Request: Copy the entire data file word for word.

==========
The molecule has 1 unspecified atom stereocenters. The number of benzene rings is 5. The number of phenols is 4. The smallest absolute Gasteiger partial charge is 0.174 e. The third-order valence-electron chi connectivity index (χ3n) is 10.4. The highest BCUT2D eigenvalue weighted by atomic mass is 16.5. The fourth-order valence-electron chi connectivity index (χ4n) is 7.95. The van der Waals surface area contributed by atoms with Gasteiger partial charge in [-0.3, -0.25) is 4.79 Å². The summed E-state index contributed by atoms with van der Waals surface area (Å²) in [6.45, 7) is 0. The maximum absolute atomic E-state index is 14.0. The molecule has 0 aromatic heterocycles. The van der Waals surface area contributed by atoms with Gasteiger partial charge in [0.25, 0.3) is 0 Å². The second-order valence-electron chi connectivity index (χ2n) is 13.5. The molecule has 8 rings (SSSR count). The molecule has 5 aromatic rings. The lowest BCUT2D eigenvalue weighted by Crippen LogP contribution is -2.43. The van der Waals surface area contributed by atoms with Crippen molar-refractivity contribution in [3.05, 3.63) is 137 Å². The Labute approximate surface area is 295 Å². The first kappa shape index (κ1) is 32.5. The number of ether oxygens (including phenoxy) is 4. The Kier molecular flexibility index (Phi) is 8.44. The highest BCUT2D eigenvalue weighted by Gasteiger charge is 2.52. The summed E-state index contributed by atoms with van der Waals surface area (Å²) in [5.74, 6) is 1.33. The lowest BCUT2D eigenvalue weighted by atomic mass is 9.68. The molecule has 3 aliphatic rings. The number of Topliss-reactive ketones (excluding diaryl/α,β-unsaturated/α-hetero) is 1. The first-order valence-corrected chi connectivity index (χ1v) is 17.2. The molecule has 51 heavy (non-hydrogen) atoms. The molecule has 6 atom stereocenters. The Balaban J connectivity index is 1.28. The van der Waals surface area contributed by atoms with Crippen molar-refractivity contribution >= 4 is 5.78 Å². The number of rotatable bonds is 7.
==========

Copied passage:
The molecule has 1 unspecified atom stereocenters. The number of benzene rings is 5. The number of phenols is 4. The smallest absolute Gasteiger partial charge is 0.174 e. The third-order valence-electron chi connectivity index (χ3n) is 10.4. The highest BCUT2D eigenvalue weighted by atomic mass is 16.5. The fourth-order valence-electron chi connectivity index (χ4n) is 7.95. The van der Waals surface area contributed by atoms with Gasteiger partial charge in [-0.3, -0.25) is 4.79 Å². The summed E-state index contributed by atoms with van der Waals surface area (Å²) in [6.45, 7) is 0. The maximum absolute atomic E-state index is 14.0. The molecule has 0 aromatic heterocycles. The van der Waals surface area contributed by atoms with Gasteiger partial charge in [0.25, 0.3) is 0 Å². The second-order valence-electron chi connectivity index (χ2n) is 13.5. The molecule has 8 rings (SSSR count). The molecule has 5 aromatic rings. The lowest BCUT2D eigenvalue weighted by Crippen LogP contribution is -2.43. The van der Waals surface area contributed by atoms with Crippen molar-refractivity contribution in [3.05, 3.63) is 137 Å². The Labute approximate surface area is 295 Å². The first kappa shape index (κ1) is 32.5. The number of ether oxygens (including phenoxy) is 4. The Kier molecular flexibility index (Phi) is 8.44. The highest BCUT2D eigenvalue weighted by Gasteiger charge is 2.52. The summed E-state index contributed by atoms with van der Waals surface area (Å²) in [5.74, 6) is 1.33. The lowest BCUT2D eigenvalue weighted by atomic mass is 9.68. The molecule has 3 aliphatic rings. The number of Topliss-reactive ketones (excluding diaryl/α,β-unsaturated/α-hetero) is 1. The first-order valence-corrected chi connectivity index (χ1v) is 17.2. The molecule has 51 heavy (non-hydrogen) atoms. The molecule has 6 atom stereocenters. The Balaban J connectivity index is 1.28. The van der Waals surface area contributed by atoms with Crippen molar-refractivity contribution >= 4 is 5.78 Å². The number of rotatable bonds is 7.